We will continue to be a model of democracy around the world only if we allow democracy to evolve. The separation of powers is a basic component of our system.
Consistent with separating the administration of the law and its enforcement, the fair elections act proposes that the commissioner be under the authority of the Director of Public Prosecutions.
In a hockey game, would we ask the owner of the Ottawa Senators to referee a game between the Sens and the Canadiens?
Our Minister of State for Democratic Reform said it well: the referee should not be wearing a team jersey.
Canada's government, which I support in this House, proposes that greater independence be given to the person with the power to conduct investigations and enforce the law.
The fair elections act will make our legislation more stringent, clearer and easier to follow.
It would protect Canadian voters from fraudulent and misleading calls by setting up a mandatory public registry. We want to establish a new public registry for mass calling.
Telephone service providers involved in voter contact calling services, and any individual or group that uses these providers would have to register with the CRTC.
We also propose that the fines for preventing or trying to prevent someone from voting be 10 times higher. Under this legislation, anyone convicted of impersonating an election official would face a jail term. These penalties would be more severe for individuals who deceive people out of their votes.
According to the Neufeld report, identity vouching procedures are complicated and have a 25% error rate. That is one in four. This problem is threatening our democracy, and we must take action, and so we propose to put an end to vouching.
The fair elections act would also require Elections Canada to tell Canadians which pieces of identification will be accepted at the polling station so that they know what to bring with them.
Thirty-nine different pieces of ID can be used to prove a voter's identity.
In addition, the voter information card would no longer be considered valid identification.
Elections Canada must also inform voters which pieces of ID are valid and would be accepted at the polling station. These cards contain incorrect information one out of six times.
The show Infoman highlighted the problems with voter information cards during a segment called the “Elections Canada two-for-one special”.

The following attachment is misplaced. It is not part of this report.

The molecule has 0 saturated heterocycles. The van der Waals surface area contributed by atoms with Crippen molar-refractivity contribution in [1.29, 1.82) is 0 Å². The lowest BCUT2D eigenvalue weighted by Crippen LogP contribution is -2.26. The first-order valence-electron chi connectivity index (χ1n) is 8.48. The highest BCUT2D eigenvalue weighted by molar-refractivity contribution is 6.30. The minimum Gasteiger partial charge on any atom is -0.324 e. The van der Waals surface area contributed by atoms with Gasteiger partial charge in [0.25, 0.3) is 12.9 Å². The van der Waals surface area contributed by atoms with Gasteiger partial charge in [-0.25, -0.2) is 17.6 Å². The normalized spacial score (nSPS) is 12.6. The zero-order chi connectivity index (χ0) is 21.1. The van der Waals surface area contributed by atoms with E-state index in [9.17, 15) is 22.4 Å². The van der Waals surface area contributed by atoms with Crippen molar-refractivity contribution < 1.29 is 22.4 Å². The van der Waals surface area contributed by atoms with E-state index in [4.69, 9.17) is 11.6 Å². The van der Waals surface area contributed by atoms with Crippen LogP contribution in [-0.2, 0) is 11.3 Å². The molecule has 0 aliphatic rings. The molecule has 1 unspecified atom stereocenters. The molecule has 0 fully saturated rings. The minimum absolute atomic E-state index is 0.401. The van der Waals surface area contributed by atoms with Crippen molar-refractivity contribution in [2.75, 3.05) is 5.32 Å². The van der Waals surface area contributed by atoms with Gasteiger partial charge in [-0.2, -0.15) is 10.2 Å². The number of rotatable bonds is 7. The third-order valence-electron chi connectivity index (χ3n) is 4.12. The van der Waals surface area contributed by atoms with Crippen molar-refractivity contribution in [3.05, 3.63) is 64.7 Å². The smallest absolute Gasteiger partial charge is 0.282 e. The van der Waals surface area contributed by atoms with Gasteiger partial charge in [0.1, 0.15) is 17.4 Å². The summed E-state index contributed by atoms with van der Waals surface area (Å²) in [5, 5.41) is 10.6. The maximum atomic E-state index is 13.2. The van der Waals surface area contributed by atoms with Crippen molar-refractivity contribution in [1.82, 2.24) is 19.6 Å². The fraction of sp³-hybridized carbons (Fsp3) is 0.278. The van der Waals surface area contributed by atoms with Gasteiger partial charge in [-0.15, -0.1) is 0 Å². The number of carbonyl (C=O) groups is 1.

To prevent the more powerful elements in our society from drowning out citizens’ voices, we would ban the use of loans to sidestep donation regulations.
Some people have used unpaid loans to evade donation limits and make larger donations.
As elected representatives, we must stay clear of this type of pressure.
That is why we insist on standardized and transparent reporting for political loans.
In addition, candidates and political parties that have exceeded the ceiling on election expenses, would see their reimbursements reduced, and we would maintain a total ban on loans by unions and businesses.
I am pleased to say that Marc Mayrand, the current Chief Electoral Officer, lives in Orleans, as does his predecessor, Jean-Pierre Kingsley.
While Mr. Mayrand does not seem to support this brilliant bill produced by the Minister of State for Democratic Reform, his predecessor appears to. Mr. Kingsley gave it an A minus, indicating that it is a good bill.
When I received an A minus, I did not ask for a rewrite—
Mr. Speaker, with great interest I have been listening to the last couple of speeches which talked about some of the pros and cons of what we are about to vote on, and certainly what we are debating.
I want to sincerely thank the hon. member for Saskatoon—Humboldt who brought this forward with a great deal of sincerity and compassion. His argument is quite good as to how this works.
I have been here for almost 10 years, and I have seen committees come and go. I have seen the makeup of committees change, but the game always remains the same. The chairs are always appointed by the executive within the House, as was pointed out by our colleague from Wellington—Halton Hills.
Something that the member for Wellington—Halton Hills said which caught my attention was that “you reform this place or reform will be forced upon us.” This is a very good quote. It is pertinent to this debate because that is exactly where we find ourselves, at a crossroads for all sorts of reform in the House.
This is one element that brings democracy and legitimacy to the House of Commons. On many occasions we take some of the basic functions of the House and farm them out to the executive and they have more control than we desire. We have a choice. We have the power to change that ourselves through a vote in the House of Commons, or we could just let it go on.
I want to thank the hon. member for bringing this motion forward. It states:
That the Standing Committee on Procedure and House Affairs be instructed to consider the election of committee chairs by means of a preferential ballot system by all the Members of the House of Commons, at the beginning of each session....